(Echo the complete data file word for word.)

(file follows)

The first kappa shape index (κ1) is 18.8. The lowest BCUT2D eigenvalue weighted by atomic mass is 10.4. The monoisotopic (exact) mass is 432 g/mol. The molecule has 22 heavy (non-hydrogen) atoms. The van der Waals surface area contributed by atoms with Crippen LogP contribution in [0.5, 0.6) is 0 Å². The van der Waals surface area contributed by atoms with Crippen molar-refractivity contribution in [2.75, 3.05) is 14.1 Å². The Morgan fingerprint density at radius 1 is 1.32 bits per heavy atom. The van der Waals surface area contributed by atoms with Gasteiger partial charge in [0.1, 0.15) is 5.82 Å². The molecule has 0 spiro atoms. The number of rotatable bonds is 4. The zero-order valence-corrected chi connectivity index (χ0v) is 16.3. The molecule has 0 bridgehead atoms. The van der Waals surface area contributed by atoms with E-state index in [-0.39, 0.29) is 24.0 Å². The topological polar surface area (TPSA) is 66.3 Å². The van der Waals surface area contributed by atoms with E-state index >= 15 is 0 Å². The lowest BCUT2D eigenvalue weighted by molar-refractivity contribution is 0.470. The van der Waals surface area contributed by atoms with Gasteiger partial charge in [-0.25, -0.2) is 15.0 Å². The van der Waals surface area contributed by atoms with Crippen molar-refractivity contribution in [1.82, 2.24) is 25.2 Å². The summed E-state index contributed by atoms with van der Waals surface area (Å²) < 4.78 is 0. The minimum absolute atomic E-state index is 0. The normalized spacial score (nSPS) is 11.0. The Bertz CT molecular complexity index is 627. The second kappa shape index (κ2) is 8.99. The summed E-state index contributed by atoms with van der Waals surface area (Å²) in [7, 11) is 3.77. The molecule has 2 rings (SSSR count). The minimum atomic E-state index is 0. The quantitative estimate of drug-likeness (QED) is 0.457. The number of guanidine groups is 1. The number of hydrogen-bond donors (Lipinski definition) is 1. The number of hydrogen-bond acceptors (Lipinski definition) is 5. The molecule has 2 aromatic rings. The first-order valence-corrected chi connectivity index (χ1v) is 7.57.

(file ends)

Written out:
The first kappa shape index (κ1) is 18.8. The lowest BCUT2D eigenvalue weighted by atomic mass is 10.4. The monoisotopic (exact) mass is 432 g/mol. The molecule has 22 heavy (non-hydrogen) atoms. The van der Waals surface area contributed by atoms with Crippen LogP contribution in [0.5, 0.6) is 0 Å². The van der Waals surface area contributed by atoms with Crippen molar-refractivity contribution in [2.75, 3.05) is 14.1 Å². The Morgan fingerprint density at radius 1 is 1.32 bits per heavy atom. The van der Waals surface area contributed by atoms with Gasteiger partial charge in [0.1, 0.15) is 5.82 Å². The molecule has 0 spiro atoms. The number of rotatable bonds is 4. The zero-order valence-corrected chi connectivity index (χ0v) is 16.3. The molecule has 0 bridgehead atoms. The van der Waals surface area contributed by atoms with E-state index in [-0.39, 0.29) is 24.0 Å². The topological polar surface area (TPSA) is 66.3 Å². The van der Waals surface area contributed by atoms with E-state index >= 15 is 0 Å². The lowest BCUT2D eigenvalue weighted by molar-refractivity contribution is 0.470. The van der Waals surface area contributed by atoms with Gasteiger partial charge in [-0.25, -0.2) is 15.0 Å². The van der Waals surface area contributed by atoms with Crippen molar-refractivity contribution in [1.82, 2.24) is 25.2 Å². The summed E-state index contributed by atoms with van der Waals surface area (Å²) < 4.78 is 0. The minimum absolute atomic E-state index is 0. The normalized spacial score (nSPS) is 11.0. The Bertz CT molecular complexity index is 627. The second kappa shape index (κ2) is 8.99. The summed E-state index contributed by atoms with van der Waals surface area (Å²) in [7, 11) is 3.77. The molecule has 2 rings (SSSR count). The minimum atomic E-state index is 0. The quantitative estimate of drug-likeness (QED) is 0.457. The number of guanidine groups is 1. The number of hydrogen-bond donors (Lipinski definition) is 1. The number of hydrogen-bond acceptors (Lipinski definition) is 5. The molecule has 2 aromatic rings. The first-order valence-corrected chi connectivity index (χ1v) is 7.57.